U.S., Russian orbiting satellites collide for first time


U.S., Russian orbiting satellites collide for first time

February 12, 2009

One U.S. communications satellite has collided with one defunct Russian satellite in space, NASA said Wednesday.

The first such collision in space occurred Tuesday nearly 805 km over Siberia, NASA spokesman Kelly Humphries said.

A pair of massive debris clouds was produced after the crash, the spokesman said, adding that the magnitude of the accident was still unknown.

According to an email alert issued by NASA Wednesday, Russia's Cosmos 2251 satellite slammed into the Iridium craft at 11:55 a.m. EST (0455 GMT) over Siberia at an altitude of 790 km. The incident was observed by the U.S. Defense Department's Space Surveillance Network, which later was tracking two large clouds of debris.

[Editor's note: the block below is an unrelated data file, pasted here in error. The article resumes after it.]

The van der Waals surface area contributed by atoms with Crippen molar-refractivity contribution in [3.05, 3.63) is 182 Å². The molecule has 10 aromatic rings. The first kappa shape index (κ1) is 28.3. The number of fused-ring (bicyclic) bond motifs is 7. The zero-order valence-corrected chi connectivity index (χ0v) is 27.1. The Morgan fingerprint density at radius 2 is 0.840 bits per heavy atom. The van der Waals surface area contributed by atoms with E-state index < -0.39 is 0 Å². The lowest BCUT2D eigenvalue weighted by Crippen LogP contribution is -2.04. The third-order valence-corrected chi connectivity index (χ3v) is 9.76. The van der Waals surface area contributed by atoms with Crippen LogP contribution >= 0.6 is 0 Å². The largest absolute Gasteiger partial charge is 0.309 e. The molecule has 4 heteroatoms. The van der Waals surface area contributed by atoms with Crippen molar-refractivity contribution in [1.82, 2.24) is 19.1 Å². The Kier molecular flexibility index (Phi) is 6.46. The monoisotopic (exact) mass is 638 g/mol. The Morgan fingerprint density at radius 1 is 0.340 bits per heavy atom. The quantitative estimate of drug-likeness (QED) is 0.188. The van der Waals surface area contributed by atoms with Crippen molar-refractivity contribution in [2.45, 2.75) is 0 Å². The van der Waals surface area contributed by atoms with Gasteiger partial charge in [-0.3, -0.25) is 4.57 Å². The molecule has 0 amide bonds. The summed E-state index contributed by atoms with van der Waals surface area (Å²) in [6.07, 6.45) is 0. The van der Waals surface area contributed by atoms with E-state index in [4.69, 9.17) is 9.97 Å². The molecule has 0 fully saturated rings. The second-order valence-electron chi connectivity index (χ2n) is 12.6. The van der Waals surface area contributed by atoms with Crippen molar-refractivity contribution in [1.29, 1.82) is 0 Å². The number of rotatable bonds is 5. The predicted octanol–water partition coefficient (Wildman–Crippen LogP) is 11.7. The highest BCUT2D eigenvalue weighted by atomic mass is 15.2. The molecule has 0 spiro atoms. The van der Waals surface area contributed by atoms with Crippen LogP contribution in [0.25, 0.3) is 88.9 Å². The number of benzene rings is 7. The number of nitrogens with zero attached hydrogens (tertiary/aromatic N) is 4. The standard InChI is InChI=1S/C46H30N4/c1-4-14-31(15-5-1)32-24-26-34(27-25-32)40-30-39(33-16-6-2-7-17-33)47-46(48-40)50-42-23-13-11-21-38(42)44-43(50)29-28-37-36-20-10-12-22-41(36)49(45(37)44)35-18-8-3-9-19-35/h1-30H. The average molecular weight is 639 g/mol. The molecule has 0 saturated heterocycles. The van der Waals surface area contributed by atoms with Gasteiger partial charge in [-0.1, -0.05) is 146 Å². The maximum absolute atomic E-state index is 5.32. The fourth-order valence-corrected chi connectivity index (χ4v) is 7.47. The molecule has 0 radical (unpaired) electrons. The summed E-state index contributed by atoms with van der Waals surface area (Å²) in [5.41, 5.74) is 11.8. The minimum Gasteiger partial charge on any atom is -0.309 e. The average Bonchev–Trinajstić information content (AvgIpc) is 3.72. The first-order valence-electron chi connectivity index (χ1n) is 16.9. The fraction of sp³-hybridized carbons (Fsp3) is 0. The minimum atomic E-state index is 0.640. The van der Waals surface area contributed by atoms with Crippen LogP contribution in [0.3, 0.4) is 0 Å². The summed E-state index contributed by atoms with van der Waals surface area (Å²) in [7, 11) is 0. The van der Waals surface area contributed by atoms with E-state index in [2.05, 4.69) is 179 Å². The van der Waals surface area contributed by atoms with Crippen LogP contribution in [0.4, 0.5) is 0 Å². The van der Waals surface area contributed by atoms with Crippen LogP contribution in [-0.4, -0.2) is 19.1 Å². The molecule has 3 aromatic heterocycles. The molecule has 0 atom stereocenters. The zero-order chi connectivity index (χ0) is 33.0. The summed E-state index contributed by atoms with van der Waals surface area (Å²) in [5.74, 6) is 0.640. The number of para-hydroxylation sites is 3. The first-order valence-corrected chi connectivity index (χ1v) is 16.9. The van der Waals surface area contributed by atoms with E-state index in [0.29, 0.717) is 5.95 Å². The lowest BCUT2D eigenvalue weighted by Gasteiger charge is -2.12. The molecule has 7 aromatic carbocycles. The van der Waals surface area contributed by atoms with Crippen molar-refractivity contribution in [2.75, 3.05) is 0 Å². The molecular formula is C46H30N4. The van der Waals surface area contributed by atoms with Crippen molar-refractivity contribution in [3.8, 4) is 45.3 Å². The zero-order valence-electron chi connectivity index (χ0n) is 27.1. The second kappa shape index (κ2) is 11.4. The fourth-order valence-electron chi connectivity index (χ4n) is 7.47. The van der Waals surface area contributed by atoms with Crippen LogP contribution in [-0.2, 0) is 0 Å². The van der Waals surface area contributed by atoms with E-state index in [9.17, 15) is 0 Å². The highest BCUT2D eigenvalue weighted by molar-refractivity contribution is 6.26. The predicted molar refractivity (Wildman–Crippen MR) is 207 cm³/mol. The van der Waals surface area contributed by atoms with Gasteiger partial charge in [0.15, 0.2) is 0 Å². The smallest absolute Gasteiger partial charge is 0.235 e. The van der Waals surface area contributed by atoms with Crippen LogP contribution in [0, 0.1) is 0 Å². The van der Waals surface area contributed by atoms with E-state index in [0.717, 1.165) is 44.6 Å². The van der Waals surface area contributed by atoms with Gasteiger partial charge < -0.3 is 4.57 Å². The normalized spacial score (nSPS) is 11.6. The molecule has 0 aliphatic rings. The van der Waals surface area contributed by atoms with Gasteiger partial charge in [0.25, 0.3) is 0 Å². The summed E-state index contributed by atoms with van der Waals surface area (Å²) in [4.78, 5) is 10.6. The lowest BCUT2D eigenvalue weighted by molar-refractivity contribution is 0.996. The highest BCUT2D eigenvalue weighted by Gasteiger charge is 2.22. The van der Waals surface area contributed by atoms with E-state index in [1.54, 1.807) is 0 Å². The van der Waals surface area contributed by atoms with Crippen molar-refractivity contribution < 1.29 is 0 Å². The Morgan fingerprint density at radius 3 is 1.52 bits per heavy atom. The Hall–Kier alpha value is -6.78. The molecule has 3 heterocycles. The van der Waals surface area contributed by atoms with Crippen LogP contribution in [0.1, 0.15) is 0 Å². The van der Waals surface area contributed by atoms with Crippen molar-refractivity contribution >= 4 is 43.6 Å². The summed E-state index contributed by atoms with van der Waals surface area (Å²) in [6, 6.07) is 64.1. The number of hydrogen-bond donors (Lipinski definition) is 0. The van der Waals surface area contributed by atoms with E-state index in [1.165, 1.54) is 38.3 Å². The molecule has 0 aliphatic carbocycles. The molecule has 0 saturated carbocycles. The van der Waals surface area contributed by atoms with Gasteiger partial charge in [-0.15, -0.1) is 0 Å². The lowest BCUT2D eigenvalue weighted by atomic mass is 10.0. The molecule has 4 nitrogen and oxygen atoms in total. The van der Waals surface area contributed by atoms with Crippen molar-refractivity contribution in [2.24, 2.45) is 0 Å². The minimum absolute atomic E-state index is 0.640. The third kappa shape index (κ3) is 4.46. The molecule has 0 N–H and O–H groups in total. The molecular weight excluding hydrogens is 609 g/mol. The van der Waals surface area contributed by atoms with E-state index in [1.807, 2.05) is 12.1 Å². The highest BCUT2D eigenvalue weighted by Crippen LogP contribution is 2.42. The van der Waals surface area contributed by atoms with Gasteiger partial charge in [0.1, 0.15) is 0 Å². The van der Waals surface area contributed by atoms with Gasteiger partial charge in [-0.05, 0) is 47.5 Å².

"This is the first time we've ever had two intact spacecraft accidentally run into each other," said Nicholas Johnson, chief scientist of NASA's Orbital Debris Program Office at the Johnson Space Center in Houston. "It was a bad day for both of them."

Iridium, which operates a constellation of 66 low Earth orbiting satellites providing mobile voice and data communications globally, also said Wednesday that the incident could result in limited disruptions of service.

In a prepared statement, the Bethesda, Maryland-based Iridium characterized the incident as a "very low probability event" and said it was taking immediate action to minimize any loss of service.

Iridium said its system remains healthy and that it would implement a "network solution" by Friday.

"Within the next 30 days, Iridium expects to move one of its in-orbit spare satellites into the network constellation to permanently replace the lost satellite," the statement said.

The 560-kg Iridium 33 satellite involved in the collision was launched in 1997 while the 900-kg Russian satellite was launched in 1993 and presumed non-operational.